Journey by Starlight is a graphic novel that takes you on a historical journey through the discoveries of astronomers and physicists, kicking off in the year 1200 BCE and ending with the postmortem travels of Einstein’s brain.

"Journey" is a very apt word apt to describe this work, as the reader is comfortably taken through the subject matter. Journey by Starlight gives the reader a familiar guide, too — Albert Einstein.

Einstein walks through time and space illustrating the principles and history of physics and astronomy with a single companion, an unseen narrator who plays the role of proxy for the reader and sometimes doubles as a conversation piece.


Rife with science fiction and pop culture nods, the book offers us Imperial Star Destroyers hiding in the panels and Hitchhiker’s Guide to the Galaxy references. Ian Flitcroft, author and practicing surgeon, does not dumb the content down as he takes the reader down the road of more perilous subjects, with Britt Spencer’s deft illustrations providing an excellent pairing.

Journey by Starlight appears reminiscent of teaching graphic novels like The Stuff of Life: A Graphic Guide to Genetics and DNA and Evolution: The Story of Life on Earth.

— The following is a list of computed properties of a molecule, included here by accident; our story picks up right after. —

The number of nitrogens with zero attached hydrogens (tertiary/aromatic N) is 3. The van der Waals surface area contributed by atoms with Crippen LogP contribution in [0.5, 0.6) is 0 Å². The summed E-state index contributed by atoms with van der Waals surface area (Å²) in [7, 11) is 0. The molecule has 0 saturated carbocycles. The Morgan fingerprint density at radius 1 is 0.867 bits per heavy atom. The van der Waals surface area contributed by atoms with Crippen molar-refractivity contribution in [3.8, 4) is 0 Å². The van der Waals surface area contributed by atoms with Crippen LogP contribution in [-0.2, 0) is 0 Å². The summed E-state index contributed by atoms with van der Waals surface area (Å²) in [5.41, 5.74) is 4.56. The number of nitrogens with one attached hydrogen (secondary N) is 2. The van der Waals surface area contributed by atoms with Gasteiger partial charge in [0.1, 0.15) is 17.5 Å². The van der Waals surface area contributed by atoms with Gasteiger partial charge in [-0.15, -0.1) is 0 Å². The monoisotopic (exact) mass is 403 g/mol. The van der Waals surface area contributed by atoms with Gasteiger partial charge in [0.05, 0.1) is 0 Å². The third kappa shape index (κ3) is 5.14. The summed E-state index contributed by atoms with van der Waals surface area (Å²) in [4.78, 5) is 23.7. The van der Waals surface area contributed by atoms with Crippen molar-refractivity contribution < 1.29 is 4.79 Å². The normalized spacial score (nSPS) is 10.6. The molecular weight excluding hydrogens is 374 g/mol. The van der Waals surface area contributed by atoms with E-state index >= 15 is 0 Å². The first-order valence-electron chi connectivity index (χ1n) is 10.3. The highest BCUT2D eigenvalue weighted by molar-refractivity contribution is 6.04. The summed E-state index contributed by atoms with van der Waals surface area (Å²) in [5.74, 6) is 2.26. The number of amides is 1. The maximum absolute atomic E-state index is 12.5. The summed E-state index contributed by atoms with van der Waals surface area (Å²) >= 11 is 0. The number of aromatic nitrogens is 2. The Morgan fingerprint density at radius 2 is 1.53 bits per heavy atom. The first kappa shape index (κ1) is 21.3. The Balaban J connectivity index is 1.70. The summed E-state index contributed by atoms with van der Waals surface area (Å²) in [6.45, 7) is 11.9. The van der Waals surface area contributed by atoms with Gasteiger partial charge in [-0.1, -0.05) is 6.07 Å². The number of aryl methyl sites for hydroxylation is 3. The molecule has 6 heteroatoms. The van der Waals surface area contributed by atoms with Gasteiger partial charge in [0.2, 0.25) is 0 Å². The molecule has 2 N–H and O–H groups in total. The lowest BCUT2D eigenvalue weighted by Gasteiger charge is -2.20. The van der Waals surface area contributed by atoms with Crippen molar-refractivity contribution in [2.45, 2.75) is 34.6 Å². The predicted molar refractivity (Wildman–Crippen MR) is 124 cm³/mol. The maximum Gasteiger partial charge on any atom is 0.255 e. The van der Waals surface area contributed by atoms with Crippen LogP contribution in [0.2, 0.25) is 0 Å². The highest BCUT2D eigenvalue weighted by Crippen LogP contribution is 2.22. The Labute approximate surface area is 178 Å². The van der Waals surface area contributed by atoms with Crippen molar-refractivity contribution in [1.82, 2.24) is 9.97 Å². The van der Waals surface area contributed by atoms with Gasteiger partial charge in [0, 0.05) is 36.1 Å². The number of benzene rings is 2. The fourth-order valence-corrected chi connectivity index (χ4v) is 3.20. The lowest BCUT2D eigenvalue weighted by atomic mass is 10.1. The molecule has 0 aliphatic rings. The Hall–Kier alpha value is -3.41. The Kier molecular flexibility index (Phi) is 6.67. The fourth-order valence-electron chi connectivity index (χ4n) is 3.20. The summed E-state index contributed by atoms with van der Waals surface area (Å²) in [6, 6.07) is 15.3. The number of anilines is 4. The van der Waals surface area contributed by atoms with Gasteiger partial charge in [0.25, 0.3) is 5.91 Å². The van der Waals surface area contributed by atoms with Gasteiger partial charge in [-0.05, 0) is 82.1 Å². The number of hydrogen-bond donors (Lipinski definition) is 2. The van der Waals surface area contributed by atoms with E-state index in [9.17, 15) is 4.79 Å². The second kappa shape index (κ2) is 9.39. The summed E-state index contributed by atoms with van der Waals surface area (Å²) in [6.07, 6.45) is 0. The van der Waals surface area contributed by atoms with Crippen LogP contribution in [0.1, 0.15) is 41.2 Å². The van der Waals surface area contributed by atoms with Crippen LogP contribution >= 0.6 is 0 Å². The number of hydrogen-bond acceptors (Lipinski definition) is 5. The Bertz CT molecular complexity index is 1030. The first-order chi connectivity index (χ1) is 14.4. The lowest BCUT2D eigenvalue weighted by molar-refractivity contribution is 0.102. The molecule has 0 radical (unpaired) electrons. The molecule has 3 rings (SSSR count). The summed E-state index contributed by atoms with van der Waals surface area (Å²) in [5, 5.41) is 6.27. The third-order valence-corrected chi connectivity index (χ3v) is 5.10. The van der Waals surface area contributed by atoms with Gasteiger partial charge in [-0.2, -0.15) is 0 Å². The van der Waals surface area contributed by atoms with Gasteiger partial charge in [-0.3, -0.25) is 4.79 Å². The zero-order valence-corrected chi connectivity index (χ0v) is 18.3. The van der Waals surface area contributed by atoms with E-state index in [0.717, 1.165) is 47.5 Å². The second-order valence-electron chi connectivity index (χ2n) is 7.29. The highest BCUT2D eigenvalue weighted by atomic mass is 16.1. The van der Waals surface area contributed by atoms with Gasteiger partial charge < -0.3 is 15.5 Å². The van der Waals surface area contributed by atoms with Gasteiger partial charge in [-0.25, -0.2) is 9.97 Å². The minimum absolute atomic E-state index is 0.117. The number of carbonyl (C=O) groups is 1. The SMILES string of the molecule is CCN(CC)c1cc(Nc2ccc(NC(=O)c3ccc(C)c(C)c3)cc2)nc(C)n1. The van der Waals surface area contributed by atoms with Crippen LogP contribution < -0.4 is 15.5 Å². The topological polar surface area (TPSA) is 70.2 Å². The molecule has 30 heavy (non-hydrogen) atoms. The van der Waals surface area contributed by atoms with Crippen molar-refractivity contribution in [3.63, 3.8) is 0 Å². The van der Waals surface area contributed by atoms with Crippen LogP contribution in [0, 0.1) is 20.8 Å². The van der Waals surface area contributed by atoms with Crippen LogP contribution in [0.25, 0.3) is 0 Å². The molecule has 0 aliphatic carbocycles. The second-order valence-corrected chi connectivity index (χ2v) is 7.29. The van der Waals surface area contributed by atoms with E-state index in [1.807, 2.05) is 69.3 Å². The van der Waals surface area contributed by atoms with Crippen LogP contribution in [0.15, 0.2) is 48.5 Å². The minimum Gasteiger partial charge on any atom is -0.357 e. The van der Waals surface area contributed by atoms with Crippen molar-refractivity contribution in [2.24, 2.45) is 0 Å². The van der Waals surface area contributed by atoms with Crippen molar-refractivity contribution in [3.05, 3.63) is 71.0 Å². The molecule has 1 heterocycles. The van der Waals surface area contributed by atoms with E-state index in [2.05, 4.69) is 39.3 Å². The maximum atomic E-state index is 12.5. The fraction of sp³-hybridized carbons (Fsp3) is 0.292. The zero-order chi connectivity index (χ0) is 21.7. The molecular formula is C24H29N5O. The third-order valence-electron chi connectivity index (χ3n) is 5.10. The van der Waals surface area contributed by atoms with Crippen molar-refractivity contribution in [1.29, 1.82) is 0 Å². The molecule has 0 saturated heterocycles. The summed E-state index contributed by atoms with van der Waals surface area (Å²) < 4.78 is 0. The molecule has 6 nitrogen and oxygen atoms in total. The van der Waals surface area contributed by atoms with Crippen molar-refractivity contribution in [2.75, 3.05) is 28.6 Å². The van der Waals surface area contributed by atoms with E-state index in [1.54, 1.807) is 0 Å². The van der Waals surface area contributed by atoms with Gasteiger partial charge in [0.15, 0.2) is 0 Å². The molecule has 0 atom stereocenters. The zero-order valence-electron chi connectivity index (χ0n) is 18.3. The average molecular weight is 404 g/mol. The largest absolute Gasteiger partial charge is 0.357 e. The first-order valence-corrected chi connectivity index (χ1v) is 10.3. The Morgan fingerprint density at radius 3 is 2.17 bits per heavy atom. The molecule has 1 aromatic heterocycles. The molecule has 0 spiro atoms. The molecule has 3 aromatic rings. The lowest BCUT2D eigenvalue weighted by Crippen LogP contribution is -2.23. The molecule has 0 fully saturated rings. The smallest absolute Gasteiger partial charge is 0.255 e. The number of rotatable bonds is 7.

I truly hope we will see more graphic novels of this nature in the future (along with with fantastic work of Zander Cannon and Kevin Cannon), as they make for excellent learning tools for the lapsed scientist or the individual who wants to take in a little high level physics before going to bed.


During Journey by Starlight, the authors turn a keen eye to prideful scientists in the past two centuries in an effort to show how quickly views can radically change. Flintcroft and Spencer trade jabs regarding the follies of relatively modern scientists, making light of several shortsighted statements made by the 19th Century Scottish Mathematician and Physicist Lord Kelvin.


Their goal is not to humble the deceased, but to point out how rapidly changes in theory and practice can occur in the realm of science. If you are a fan of the graphic novel format and looking for something other than superheroes in between your pages or an individual hoping to learn more about the inner workings of the world without picking up a daunting thousand page tome, grab a copy of Journey by Starlight and enjoy the afternoon.

You can check out more art by Britt Spencer at